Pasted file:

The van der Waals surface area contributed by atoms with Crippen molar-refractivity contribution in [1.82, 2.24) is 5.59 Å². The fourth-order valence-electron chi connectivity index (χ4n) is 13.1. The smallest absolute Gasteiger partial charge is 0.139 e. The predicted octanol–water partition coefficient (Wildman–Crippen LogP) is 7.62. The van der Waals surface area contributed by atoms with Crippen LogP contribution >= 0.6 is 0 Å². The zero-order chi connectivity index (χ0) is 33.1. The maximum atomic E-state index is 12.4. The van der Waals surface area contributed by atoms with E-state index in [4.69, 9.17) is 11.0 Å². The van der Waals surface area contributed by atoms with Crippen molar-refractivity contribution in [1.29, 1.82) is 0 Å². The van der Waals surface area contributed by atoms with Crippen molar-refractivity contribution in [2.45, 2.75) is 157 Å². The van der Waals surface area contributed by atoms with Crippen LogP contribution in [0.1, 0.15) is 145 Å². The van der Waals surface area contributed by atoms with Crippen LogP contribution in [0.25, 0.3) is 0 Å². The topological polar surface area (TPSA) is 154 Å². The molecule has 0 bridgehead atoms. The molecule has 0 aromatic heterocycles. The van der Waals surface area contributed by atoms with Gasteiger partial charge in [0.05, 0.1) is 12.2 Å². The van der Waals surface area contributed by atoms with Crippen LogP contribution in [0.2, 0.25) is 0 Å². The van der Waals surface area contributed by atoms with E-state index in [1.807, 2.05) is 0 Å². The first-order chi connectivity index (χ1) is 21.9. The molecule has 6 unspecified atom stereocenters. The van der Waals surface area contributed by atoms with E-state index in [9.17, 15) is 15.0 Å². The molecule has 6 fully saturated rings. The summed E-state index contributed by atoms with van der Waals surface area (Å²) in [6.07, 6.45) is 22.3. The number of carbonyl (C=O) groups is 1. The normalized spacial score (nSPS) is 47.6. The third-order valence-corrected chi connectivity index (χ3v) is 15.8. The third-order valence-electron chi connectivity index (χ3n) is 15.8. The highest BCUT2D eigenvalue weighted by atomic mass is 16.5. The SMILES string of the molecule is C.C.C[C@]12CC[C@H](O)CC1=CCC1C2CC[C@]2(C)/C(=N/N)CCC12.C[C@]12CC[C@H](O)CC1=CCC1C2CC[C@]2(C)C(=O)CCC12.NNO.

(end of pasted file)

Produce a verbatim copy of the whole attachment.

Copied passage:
The van der Waals surface area contributed by atoms with Crippen molar-refractivity contribution in [1.82, 2.24) is 5.59 Å². The fourth-order valence-electron chi connectivity index (χ4n) is 13.1. The smallest absolute Gasteiger partial charge is 0.139 e. The predicted octanol–water partition coefficient (Wildman–Crippen LogP) is 7.62. The van der Waals surface area contributed by atoms with Crippen LogP contribution >= 0.6 is 0 Å². The zero-order chi connectivity index (χ0) is 33.1. The maximum atomic E-state index is 12.4. The van der Waals surface area contributed by atoms with E-state index in [4.69, 9.17) is 11.0 Å². The van der Waals surface area contributed by atoms with Crippen molar-refractivity contribution in [1.29, 1.82) is 0 Å². The van der Waals surface area contributed by atoms with Crippen molar-refractivity contribution in [2.45, 2.75) is 157 Å². The van der Waals surface area contributed by atoms with Crippen LogP contribution in [0.1, 0.15) is 145 Å². The van der Waals surface area contributed by atoms with Crippen LogP contribution in [0.25, 0.3) is 0 Å². The topological polar surface area (TPSA) is 154 Å². The molecule has 0 bridgehead atoms. The molecule has 0 aromatic heterocycles. The van der Waals surface area contributed by atoms with Gasteiger partial charge in [0.05, 0.1) is 12.2 Å². The van der Waals surface area contributed by atoms with Crippen LogP contribution in [0.2, 0.25) is 0 Å². The van der Waals surface area contributed by atoms with E-state index in [1.807, 2.05) is 0 Å². The first-order chi connectivity index (χ1) is 21.9. The molecule has 6 unspecified atom stereocenters. The van der Waals surface area contributed by atoms with E-state index in [9.17, 15) is 15.0 Å². The molecule has 6 fully saturated rings. The summed E-state index contributed by atoms with van der Waals surface area (Å²) in [6.07, 6.45) is 22.3. The number of carbonyl (C=O) groups is 1. The normalized spacial score (nSPS) is 47.6. The third-order valence-corrected chi connectivity index (χ3v) is 15.8. The third-order valence-electron chi connectivity index (χ3n) is 15.8. The highest BCUT2D eigenvalue weighted by atomic mass is 16.5. The SMILES string of the molecule is C.C.C[C@]12CC[C@H](O)CC1=CCC1C2CC[C@]2(C)/C(=N/N)CCC12.C[C@]12CC[C@H](O)CC1=CCC1C2CC[C@]2(C)C(=O)CCC12.NNO.